A combination of curiosity, and a watershed moment led Jake Epping through a rabbit hole and into 1958 in the gripping new novel by Stephen King.
Jake Epping is a high school English and GED teacher. When he asks students to write about an event that changed their lives, he never thought it would change his. Jake’s watershed moment occurs when he reads Henry Dunning’s essay about the night his father came home and killed his mother, his sister and his brothers with a sledgehammer.
Two years later Jake is summoned to a diner owned by his friend Al Templeton. Al, who looks as if he has aged 20 years overnight, explains the secrets of the diner’s pantry to Jake. It is a portal into a particular day in 1958. You always go to the same date and time and no matter how long you are gone, only two minutes has elapsed in the present time. You will still age though, so if you spend two years in the past you will age two years (hence Al’s appearance). Al is unable to continue what he has made his life’s mission so he recruits Jake for the job - to go back to 1958 and stop Lee Harvey Oswald from firing the fatal shots that changed our world forever.
I thought this book was going to be about a man trying to prevent John F. Kennedy’s assassination and what the world would be like if he succeeded. I was wrong. It was so much more. I loved every page of this book, from the first line. While the meat of the novel is Jake’s mission, the heart of the novel is the love story. It’s about a time when life was simpler, people were more trusting, the air smells better and the food tastes better.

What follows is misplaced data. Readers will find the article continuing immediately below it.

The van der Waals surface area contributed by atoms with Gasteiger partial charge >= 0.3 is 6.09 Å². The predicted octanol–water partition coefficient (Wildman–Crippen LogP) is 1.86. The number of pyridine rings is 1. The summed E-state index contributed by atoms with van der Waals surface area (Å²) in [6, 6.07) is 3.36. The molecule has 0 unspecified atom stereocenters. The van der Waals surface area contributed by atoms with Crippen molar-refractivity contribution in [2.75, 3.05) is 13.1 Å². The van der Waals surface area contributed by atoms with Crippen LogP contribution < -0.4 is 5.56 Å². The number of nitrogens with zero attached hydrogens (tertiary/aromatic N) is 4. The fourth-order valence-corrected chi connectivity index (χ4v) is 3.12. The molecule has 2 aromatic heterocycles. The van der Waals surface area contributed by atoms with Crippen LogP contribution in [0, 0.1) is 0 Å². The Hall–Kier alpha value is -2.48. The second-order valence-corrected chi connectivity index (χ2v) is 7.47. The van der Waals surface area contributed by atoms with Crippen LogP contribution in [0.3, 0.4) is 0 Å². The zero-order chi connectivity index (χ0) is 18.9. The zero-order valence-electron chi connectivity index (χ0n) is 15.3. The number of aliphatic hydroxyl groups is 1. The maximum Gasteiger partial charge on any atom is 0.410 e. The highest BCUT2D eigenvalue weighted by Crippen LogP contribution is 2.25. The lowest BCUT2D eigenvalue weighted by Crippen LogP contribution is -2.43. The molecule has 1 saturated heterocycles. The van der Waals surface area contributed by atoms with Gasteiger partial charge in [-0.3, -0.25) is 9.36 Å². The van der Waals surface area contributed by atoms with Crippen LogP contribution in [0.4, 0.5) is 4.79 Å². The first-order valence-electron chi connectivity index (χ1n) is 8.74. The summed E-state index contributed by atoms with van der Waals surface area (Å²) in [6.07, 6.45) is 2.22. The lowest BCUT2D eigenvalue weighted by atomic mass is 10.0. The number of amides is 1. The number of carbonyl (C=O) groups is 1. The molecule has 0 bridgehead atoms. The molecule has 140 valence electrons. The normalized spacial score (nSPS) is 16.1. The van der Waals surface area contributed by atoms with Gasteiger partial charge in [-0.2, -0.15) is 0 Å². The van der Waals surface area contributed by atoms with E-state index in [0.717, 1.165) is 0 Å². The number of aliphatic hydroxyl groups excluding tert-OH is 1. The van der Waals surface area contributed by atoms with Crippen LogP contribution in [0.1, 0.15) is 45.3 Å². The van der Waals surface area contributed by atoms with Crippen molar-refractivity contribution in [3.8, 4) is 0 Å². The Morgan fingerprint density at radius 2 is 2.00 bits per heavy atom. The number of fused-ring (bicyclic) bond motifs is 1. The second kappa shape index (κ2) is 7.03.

Jake and Sadie are two phenomenal characters, both strong and well-written. They will go down in my own personal hall of fame. The supporting cast is just as good and the time period becomes a character in itself. It is clear how well researched this novel was. The history of that time, of Lee Harvey Oswald and JFK is fascinating.
11/22/63 has been hailed as King’s Tour de Force. King does a phenomenal job of bringing the late 50’s and early 60’s to life. I also think it is his love letter to that era. I could envision myself in a full skirted dress doing the Lindy Hop and the Madison right along with Jake and Sadie. And isn’t that a mark of a great writer, to be so engrossed in the story we feel we are right there with the characters?
While I would have preferred a different ending, I know it is the only reasonable way this novel could have ended. But if time is elastic and different threads are being pulled at all times, maybe somewhere, somehow things are different, simpler. If you haven’t read this novel, do it. It was one of the best books I have read in a long time.
Read the alternate ending here and ball your eyes out all over again, I did.